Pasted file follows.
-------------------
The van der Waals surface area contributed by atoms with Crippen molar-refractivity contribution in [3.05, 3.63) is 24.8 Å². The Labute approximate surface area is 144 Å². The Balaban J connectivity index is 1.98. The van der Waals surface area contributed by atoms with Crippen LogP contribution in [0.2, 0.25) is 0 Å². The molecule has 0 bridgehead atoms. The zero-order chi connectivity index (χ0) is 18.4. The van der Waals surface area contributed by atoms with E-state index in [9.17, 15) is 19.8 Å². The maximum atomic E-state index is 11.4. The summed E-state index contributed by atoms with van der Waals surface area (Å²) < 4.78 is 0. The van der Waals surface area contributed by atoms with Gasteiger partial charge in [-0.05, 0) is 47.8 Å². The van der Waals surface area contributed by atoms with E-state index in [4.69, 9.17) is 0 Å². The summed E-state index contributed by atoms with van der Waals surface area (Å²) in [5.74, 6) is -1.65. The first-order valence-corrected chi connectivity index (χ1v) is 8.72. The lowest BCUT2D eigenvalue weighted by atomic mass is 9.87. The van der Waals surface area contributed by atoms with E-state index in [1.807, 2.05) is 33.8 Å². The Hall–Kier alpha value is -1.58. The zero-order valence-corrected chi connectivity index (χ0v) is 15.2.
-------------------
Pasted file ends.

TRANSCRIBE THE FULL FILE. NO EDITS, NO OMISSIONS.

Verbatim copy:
The van der Waals surface area contributed by atoms with Crippen molar-refractivity contribution in [3.05, 3.63) is 24.8 Å². The Labute approximate surface area is 144 Å². The Balaban J connectivity index is 1.98. The van der Waals surface area contributed by atoms with Crippen LogP contribution in [0.2, 0.25) is 0 Å². The molecule has 0 bridgehead atoms. The zero-order chi connectivity index (χ0) is 18.4. The van der Waals surface area contributed by atoms with E-state index in [9.17, 15) is 19.8 Å². The maximum atomic E-state index is 11.4. The summed E-state index contributed by atoms with van der Waals surface area (Å²) < 4.78 is 0. The van der Waals surface area contributed by atoms with Gasteiger partial charge in [-0.05, 0) is 47.8 Å². The van der Waals surface area contributed by atoms with E-state index in [4.69, 9.17) is 0 Å². The summed E-state index contributed by atoms with van der Waals surface area (Å²) in [5.74, 6) is -1.65. The first-order valence-corrected chi connectivity index (χ1v) is 8.72. The lowest BCUT2D eigenvalue weighted by atomic mass is 9.87. The van der Waals surface area contributed by atoms with E-state index in [1.807, 2.05) is 33.8 Å². The Hall–Kier alpha value is -1.58. The zero-order valence-corrected chi connectivity index (χ0v) is 15.2.